For ex­ample, the res­ults show that on so­cial is­sues, Sen. John Mc­Cain, R-Ar­iz., had a lib­er­al score of 33 and a con­ser­vat­ive score of 59. This means that he was more lib­er­al than 33 per­cent of oth­er Sen­at­ors on so­cial is­sues and more con­ser­vat­ive than 59 per­cent; he tied the re­main­ing 8 per­cent. On for­eign is­sues, Mc­Cain’s lib­er­al score was 7 and his con­ser­vat­ive score was 72, pla­cing him among the more-con­ser­vat­ive Sen­at­ors.

Sen­ate Rat­ings

The two Sen­at­ors with per­fect con­ser­vat­ive scores were Jesse Helms of North Car­o­lina and Strom Thur­mond of South Car­o­lina-two aging GOP icons whose in­flu­ence has di­min­ished in re­cent years be­cause of their health prob­lems. Both are re­tir­ing at the end of this year. Tim Hutchin­son of Arkan­sas-whose scores as the most-con­ser­vat­ive Sen­at­or in 2000 have made him the tar­get of Demo­crat­ic cri­ti­cism in his re-elec­tion bid this year-moved to­ward the cen­ter of Sen­ate Re­pub­lic­ans last year. His com­pos­ite score left 26 oth­er Sen­at­ors with more-con­ser­vat­ive rat­ings.

A single Sen­at­or was at the oth­er end of the spec­trum, with per­fect lib­er­al scores: Demo­crat Paul Well­stone of Min­nesota, who this year faces a tough re-elec­tion chal­lenge in which his vot­ing re­cord will likely be an is­sue. In­ter­est­ingly, four of the next sev­en most-lib­er­al Sen­at­ors are newly elec­ted Demo­crats. They are Jon Corz­ine of New Jer­sey, who won an open seat, plus Maria Can­t­well of Wash­ing­ton, Mark Dayton of Min­nesota, and Debbie Stabenow of Michigan, each of whom de­feated a Re­pub­lic­an in­cum­bent in Novem­ber 2000. Can­t­well, in par­tic­u­lar, had por­trayed her­self as a mod­er­ate “New Demo­crat” dur­ing her 2000 cam­paign.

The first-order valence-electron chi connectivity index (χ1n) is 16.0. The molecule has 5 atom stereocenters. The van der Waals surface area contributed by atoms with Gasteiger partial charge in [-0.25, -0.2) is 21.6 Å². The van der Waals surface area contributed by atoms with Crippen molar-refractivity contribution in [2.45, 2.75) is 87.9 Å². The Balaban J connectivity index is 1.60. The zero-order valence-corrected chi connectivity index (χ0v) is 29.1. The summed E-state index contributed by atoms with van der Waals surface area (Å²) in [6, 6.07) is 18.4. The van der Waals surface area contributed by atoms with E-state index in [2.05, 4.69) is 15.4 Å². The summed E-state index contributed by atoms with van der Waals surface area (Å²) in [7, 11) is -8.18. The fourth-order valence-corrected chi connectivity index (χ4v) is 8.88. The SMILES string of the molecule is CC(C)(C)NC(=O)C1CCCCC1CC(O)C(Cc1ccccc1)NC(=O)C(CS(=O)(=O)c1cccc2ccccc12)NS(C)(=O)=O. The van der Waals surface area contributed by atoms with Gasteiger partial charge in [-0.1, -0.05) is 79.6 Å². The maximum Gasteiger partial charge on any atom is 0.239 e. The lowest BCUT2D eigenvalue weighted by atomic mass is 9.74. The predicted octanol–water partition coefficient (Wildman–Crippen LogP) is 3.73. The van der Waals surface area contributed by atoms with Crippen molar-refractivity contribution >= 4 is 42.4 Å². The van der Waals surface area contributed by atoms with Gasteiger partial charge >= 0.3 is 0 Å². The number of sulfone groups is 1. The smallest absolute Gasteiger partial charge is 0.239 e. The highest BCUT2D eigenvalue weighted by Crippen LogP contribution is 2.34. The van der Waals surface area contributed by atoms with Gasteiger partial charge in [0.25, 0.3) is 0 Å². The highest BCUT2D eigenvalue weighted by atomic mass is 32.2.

Among the Sen­ate’s cent­rists, Jef­fords’s 2001 rat­ings changed little from his rat­ings in re­cent years. His scores were sand­wiched between those of Ar­len Specter of Pennsylvania and Lin­coln D. Chafee of Rhode Is­land, the two most-lib­er­al Sen­ate Re­pub­lic­ans. Specter was the only Re­pub­lic­an whose scores were in the lib­er­al half of the Sen­ate in each of the three is­sue areas. Only three Demo­crats were more con­ser­vat­ive than Jef­fords. They were Zell Miller of Geor­gia-the only Demo­crat to fall in­to the con­ser­vat­ive half of the Sen­ate in every is­sue area-plus John Br­eaux of Louisi­ana and Ben Nel­son of Neb­raska. Miller and Nel­son were first elec­ted in 2000.

The Sen­ate rat­ings also shed light on the per­form­ance of vari­ous past and pro­spect­ive pres­id­en­tial can­did­ates. Mc­Cain con­tin­ued his move to­ward the Sen­ate’s cen­ter, es­pe­cially on eco­nom­ic is­sues, as he did dur­ing his 2000 pres­id­en­tial bid. Joe Lieber­man of Con­necti­c­ut, the Demo­crats’ 2000 vice pres­id­en­tial nom­in­ee, ranked to­ward the con­ser­vat­ive wing of Sen­ate Demo­crats, es­pe­cially on for­eign-policy is­sues. Among oth­er po­ten­tial Demo­crat­ic pres­id­en­tial con­tenders for 2004, Joseph R. Biden Jr. of Delaware and John F. Kerry of Mas­sachu­setts leaned to­ward the lib­er­al end of the Sen­ate, slightly ahead of Daschle, while John Ed­wards of North Car­o­lina was nearly tied with Lieber­man.

Mean­while, Sen­ate new­comer Hil­lary Rod­ham Clin­ton ranked vir­tu­ally in the middle of the cham­ber’s Demo­crats. Her com­pos­ite lib­er­al score of 76 was near that of fel­low New York­er Charles E. Schu­mer.